The effectiveness of stealth is another one of those sword/shield things. At first, the advantage went entirely to stealth planes, because since no one knew about them, no one even bothered to try to find out how to find them up there.
Time passed, and the balance began to shift slightly in favor of radar, if you consider only large permanent ground based radar. Low profile returns can be detected, and higher power helped some. But, the radar power problem hits a wall fairly soon, because you can’t look at everything, and everything returns some radar, even subtle differences in the temperature of the air itself. Also, it doesn’t help to illuminate a target if the illuminating radar itself is the first target.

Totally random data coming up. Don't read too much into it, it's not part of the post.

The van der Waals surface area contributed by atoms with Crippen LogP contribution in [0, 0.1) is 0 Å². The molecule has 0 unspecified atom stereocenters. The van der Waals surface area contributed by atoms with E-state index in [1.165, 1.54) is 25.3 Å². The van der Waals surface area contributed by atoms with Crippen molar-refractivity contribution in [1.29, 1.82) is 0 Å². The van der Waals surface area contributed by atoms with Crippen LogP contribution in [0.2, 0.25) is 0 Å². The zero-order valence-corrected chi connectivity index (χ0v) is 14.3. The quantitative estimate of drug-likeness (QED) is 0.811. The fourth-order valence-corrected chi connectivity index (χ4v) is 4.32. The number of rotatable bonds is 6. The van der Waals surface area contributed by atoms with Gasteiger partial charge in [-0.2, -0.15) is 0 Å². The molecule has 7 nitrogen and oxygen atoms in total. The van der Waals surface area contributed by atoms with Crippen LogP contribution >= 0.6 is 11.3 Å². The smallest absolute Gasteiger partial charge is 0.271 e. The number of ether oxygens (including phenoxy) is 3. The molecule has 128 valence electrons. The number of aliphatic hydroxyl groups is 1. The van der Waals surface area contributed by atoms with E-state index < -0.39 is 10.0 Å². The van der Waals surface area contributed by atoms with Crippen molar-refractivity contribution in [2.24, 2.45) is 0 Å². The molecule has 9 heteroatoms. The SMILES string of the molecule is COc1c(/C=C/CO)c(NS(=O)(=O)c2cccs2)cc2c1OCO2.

So the balance shifted back to stealth as better radar absorption and deflection refinements brought the power level needed to a point where it was pretty much pointless to spray megawatts at everything, if you couldn’t pick out the targets from the noise. That lasted a while.
Computer power is now the main problem for stealth. As the processing power of small station computer systems improves, a small portable radar system is able to decipher more and more noise obscured data into targeting information. And, just like everything else about computers, what was prohibitively expensive last year is only wildly overpriced this year. Next year it will be on sale at bargain prices. Stealth on the other hand doesn’t seem to be coming down in price on the same curve.
So, the multibillion dollar stealth plane of the future could be in danger of being defeated by the hundred thousand dollar mobile radar system of the future. Also, miniaturization will allow mounting such systems on planes, and eventually air to air missile systems. Those will cost a million or so a pop, but two or three of them might cost you a six billion dollar attack aircraft. It’s and expensive way to fight a war.